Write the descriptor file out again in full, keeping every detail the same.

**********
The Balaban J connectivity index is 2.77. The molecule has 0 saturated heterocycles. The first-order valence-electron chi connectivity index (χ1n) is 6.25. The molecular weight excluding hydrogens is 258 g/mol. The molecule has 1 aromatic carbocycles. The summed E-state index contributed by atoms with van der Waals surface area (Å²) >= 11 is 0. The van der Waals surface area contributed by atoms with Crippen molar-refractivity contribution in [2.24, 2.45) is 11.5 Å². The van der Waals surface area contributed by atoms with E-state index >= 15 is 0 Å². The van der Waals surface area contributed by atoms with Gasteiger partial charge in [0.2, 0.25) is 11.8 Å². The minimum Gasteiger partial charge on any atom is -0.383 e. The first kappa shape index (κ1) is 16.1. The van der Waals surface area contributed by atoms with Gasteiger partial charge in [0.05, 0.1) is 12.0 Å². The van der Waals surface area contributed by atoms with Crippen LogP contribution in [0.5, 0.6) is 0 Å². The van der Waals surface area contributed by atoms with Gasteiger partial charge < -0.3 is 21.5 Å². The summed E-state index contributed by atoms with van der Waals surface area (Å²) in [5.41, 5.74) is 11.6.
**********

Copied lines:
The Balaban J connectivity index is 2.77. The molecule has 0 saturated heterocycles. The first-order valence-electron chi connectivity index (χ1n) is 6.25. The molecular weight excluding hydrogens is 258 g/mol. The molecule has 1 aromatic carbocycles. The summed E-state index contributed by atoms with van der Waals surface area (Å²) >= 11 is 0. The van der Waals surface area contributed by atoms with Crippen molar-refractivity contribution in [2.24, 2.45) is 11.5 Å². The van der Waals surface area contributed by atoms with E-state index >= 15 is 0 Å². The van der Waals surface area contributed by atoms with Gasteiger partial charge in [0.2, 0.25) is 11.8 Å². The minimum Gasteiger partial charge on any atom is -0.383 e. The first kappa shape index (κ1) is 16.1. The van der Waals surface area contributed by atoms with Gasteiger partial charge in [0.05, 0.1) is 12.0 Å². The van der Waals surface area contributed by atoms with Crippen LogP contribution in [0.5, 0.6) is 0 Å². The van der Waals surface area contributed by atoms with Gasteiger partial charge < -0.3 is 21.5 Å². The summed E-state index contributed by atoms with van der Waals surface area (Å²) in [5.41, 5.74) is 11.6.